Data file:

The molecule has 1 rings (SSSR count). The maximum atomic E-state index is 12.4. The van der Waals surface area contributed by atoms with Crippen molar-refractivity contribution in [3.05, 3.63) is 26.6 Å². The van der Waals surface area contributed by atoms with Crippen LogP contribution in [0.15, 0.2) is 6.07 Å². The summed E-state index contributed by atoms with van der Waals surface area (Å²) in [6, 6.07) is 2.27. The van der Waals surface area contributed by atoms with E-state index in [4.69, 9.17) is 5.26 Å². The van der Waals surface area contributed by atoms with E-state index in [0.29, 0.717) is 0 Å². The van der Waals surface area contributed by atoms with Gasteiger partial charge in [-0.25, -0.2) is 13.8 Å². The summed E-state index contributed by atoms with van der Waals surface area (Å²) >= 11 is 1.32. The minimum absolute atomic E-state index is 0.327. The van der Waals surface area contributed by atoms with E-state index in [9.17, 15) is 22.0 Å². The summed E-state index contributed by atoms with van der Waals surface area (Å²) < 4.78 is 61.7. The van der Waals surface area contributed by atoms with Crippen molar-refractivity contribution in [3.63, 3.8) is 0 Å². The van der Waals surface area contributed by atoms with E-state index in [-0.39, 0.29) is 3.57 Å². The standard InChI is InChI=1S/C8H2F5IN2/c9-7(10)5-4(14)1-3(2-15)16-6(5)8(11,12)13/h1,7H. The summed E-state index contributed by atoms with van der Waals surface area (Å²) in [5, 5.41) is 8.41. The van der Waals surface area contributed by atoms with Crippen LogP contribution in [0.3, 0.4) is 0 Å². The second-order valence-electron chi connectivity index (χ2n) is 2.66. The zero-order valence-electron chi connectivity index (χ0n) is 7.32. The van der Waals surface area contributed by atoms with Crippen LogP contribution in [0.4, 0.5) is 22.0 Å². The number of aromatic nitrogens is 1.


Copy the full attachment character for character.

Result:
The molecule has 1 rings (SSSR count). The maximum atomic E-state index is 12.4. The van der Waals surface area contributed by atoms with Crippen molar-refractivity contribution in [3.05, 3.63) is 26.6 Å². The van der Waals surface area contributed by atoms with Crippen LogP contribution in [0.15, 0.2) is 6.07 Å². The summed E-state index contributed by atoms with van der Waals surface area (Å²) in [6, 6.07) is 2.27. The van der Waals surface area contributed by atoms with E-state index in [4.69, 9.17) is 5.26 Å². The van der Waals surface area contributed by atoms with E-state index in [0.29, 0.717) is 0 Å². The van der Waals surface area contributed by atoms with Gasteiger partial charge in [-0.25, -0.2) is 13.8 Å². The summed E-state index contributed by atoms with van der Waals surface area (Å²) >= 11 is 1.32. The minimum absolute atomic E-state index is 0.327. The van der Waals surface area contributed by atoms with E-state index in [9.17, 15) is 22.0 Å². The summed E-state index contributed by atoms with van der Waals surface area (Å²) < 4.78 is 61.7. The van der Waals surface area contributed by atoms with Crippen molar-refractivity contribution in [3.63, 3.8) is 0 Å². The van der Waals surface area contributed by atoms with E-state index in [-0.39, 0.29) is 3.57 Å². The standard InChI is InChI=1S/C8H2F5IN2/c9-7(10)5-4(14)1-3(2-15)16-6(5)8(11,12)13/h1,7H. The summed E-state index contributed by atoms with van der Waals surface area (Å²) in [5, 5.41) is 8.41. The van der Waals surface area contributed by atoms with Crippen LogP contribution in [0.3, 0.4) is 0 Å². The second-order valence-electron chi connectivity index (χ2n) is 2.66. The zero-order valence-electron chi connectivity index (χ0n) is 7.32. The van der Waals surface area contributed by atoms with Crippen LogP contribution in [0.4, 0.5) is 22.0 Å². The number of aromatic nitrogens is 1.